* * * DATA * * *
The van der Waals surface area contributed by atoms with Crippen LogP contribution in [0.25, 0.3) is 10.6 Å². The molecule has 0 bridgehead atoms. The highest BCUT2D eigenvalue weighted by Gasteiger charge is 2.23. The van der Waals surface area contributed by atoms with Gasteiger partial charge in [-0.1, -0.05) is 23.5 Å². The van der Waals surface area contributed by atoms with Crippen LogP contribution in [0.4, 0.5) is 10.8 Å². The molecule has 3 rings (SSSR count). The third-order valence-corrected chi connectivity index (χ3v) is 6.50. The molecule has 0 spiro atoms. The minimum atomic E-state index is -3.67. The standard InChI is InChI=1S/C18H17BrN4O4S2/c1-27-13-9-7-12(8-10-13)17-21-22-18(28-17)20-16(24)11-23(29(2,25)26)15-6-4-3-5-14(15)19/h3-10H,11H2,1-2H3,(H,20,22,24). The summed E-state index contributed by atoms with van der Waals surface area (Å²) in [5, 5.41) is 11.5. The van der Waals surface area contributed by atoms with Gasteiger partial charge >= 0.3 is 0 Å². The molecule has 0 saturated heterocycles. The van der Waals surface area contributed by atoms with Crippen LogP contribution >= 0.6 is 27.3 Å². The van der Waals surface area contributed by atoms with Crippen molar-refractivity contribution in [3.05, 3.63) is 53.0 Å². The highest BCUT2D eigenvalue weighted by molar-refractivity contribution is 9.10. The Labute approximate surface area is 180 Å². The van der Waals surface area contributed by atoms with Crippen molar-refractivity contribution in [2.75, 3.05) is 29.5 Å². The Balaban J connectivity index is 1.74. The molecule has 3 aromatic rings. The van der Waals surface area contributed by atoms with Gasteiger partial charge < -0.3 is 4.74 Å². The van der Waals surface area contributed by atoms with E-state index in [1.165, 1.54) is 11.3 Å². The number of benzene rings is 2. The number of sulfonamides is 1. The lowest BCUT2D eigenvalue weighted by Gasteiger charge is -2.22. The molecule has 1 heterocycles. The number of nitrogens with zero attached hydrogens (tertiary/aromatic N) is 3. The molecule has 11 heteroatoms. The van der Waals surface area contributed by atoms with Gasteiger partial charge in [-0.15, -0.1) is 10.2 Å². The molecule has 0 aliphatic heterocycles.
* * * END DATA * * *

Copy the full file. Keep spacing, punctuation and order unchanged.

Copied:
The van der Waals surface area contributed by atoms with Crippen LogP contribution in [0.25, 0.3) is 10.6 Å². The molecule has 0 bridgehead atoms. The highest BCUT2D eigenvalue weighted by Gasteiger charge is 2.23. The van der Waals surface area contributed by atoms with Gasteiger partial charge in [-0.1, -0.05) is 23.5 Å². The van der Waals surface area contributed by atoms with Crippen LogP contribution in [0.4, 0.5) is 10.8 Å². The molecule has 3 rings (SSSR count). The third-order valence-corrected chi connectivity index (χ3v) is 6.50. The molecule has 0 spiro atoms. The minimum atomic E-state index is -3.67. The standard InChI is InChI=1S/C18H17BrN4O4S2/c1-27-13-9-7-12(8-10-13)17-21-22-18(28-17)20-16(24)11-23(29(2,25)26)15-6-4-3-5-14(15)19/h3-10H,11H2,1-2H3,(H,20,22,24). The summed E-state index contributed by atoms with van der Waals surface area (Å²) in [5, 5.41) is 11.5. The van der Waals surface area contributed by atoms with Gasteiger partial charge >= 0.3 is 0 Å². The molecule has 0 saturated heterocycles. The van der Waals surface area contributed by atoms with Crippen LogP contribution >= 0.6 is 27.3 Å². The van der Waals surface area contributed by atoms with Crippen molar-refractivity contribution in [3.05, 3.63) is 53.0 Å². The highest BCUT2D eigenvalue weighted by molar-refractivity contribution is 9.10. The Labute approximate surface area is 180 Å². The van der Waals surface area contributed by atoms with Crippen molar-refractivity contribution in [2.75, 3.05) is 29.5 Å². The Balaban J connectivity index is 1.74. The molecule has 3 aromatic rings. The van der Waals surface area contributed by atoms with Gasteiger partial charge < -0.3 is 4.74 Å². The van der Waals surface area contributed by atoms with E-state index in [1.165, 1.54) is 11.3 Å². The number of benzene rings is 2. The number of sulfonamides is 1. The lowest BCUT2D eigenvalue weighted by Gasteiger charge is -2.22. The molecule has 1 heterocycles. The number of nitrogens with zero attached hydrogens (tertiary/aromatic N) is 3. The molecule has 11 heteroatoms. The van der Waals surface area contributed by atoms with Gasteiger partial charge in [-0.15, -0.1) is 10.2 Å². The molecule has 0 aliphatic heterocycles.